The modern Italian word for those festive bits of colored paper, however, is coriandoli, from the coriander plant (seen in the image, right). The confusion probably arises from the fact that in the Middle Ages the coriander seed was originally used instead of almonds as the center of the sugar-coated candy. The confusion is increased by the fact that in the Middle Ages, people used almost any festive occasion to throw things at each other—candy, rice, oranges, rotten eggs, rocks, dwarfs, etc. In modern Italy, the manufacture of both confetti (candy) and coriandoli (paper bits) is still big-time business. All parts of the coriander plant are edible, and 100 g of coriander will provide you with 9400 IU of vitamin A, among many other nutritional benefits. Colored bits of paper are also edible.


4.
(Feb 9 -2016) - Today is Mardi Gras, Fat Tuesday, Shrove Tuesday, Carnevale or whatever else you may call that grand celebratory Roman Catholic blowout before the beginning of Lent, the 40-day period of penitence before Easter. As noted in entries above, it is not that big of a deal in Naples (as penitence, itself, is not). To be sure, I'll wait until this evening to see if there are any masked celebrants (other than normal guys in ski-masks) out on the streets. But at least we got in one or two minor episodes. The other day, musicians from the San Carlo orchestra dressed up and invited local school children to do the same and come to the grand theater to be entertained for a few hours. They did a good job. A class act.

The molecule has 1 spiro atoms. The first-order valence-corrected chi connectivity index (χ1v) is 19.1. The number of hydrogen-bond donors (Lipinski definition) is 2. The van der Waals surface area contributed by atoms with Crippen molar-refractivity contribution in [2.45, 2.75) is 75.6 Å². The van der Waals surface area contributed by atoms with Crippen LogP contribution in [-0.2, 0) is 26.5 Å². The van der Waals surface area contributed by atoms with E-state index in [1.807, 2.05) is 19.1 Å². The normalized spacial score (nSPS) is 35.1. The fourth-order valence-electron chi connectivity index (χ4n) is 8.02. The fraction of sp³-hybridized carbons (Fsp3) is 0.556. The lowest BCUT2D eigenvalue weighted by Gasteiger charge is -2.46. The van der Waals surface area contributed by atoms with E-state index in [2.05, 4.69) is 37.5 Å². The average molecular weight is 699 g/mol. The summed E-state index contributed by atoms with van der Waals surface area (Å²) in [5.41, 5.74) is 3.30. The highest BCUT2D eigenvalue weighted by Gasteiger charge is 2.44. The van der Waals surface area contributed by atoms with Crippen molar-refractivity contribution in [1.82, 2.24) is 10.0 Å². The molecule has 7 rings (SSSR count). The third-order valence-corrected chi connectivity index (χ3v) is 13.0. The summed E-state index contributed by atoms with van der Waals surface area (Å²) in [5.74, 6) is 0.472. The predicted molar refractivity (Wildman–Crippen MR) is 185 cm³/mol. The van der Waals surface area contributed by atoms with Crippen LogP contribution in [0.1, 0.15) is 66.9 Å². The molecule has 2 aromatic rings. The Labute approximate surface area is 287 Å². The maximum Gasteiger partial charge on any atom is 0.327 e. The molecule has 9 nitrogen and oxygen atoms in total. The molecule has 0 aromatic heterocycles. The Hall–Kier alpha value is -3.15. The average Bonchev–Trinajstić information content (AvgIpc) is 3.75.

And having said that carnevale is not that important around here, I am happy to report that there is at least one town near Naples that has a relatively short but growing tradition of staging a yearly procession with floats, masks, carousing celebrants and all. That is the town of Saviano, located north of Mt. Vesuvius about 2 km SW of the town of Nola. They have been doing this since 1979 and it gets better known with each passing year. So we shall see. Their publicity poster for this year is shown on the left.



5.   Feb 8, 2017

The Death of Carnevale
Ash Wednesday by German artist, Carl Spitzweg (1808-1885).
It is not clear if the masked character of Harlequin is gloomy
because he is awaiting execution or because he will have to fast
during Lent! - the painting is in the Staatsgallerie in Stuttgart.

Besides the grand and well-known Mardi Gras processions of Rio, New Orleans, Venice, etc. small and very old celebrations still exist throughout Roman Catholic communities all over the world. Near Naples, for example, in some parts of the old historic section of Acerra they still preserve the ancient tradition of celebrating the “death” of Carnevale. On Fat Tuesday (Mardi Gras, Martedi grasso), the funeral bier is set up in the center of the courtyard and a manikin of straw and rags, representing “Veceienzo Carnevale” (Vicenzo in conventional Neapolitan, Vincezo in Italian) is laid upon it, having died, according to tradition, from swallowing a meat ball too hastily! In the early afternoon, women gather around the “departed” and chant an ancient litany, a bizarre and ironic funeral lamentation: Oi Vecié, e ‘i si sapevo ca tu murive t’accerevo n'ata vallina. Uhé, gioia soia!  ("O, Vincent, if I had known you were going to die, I would have killed another hen for you. Hey! Joy be with you!") Note the “so-called” quote marks around “death” and “departed”. Carnevale has not really died, or better, he is to rise again.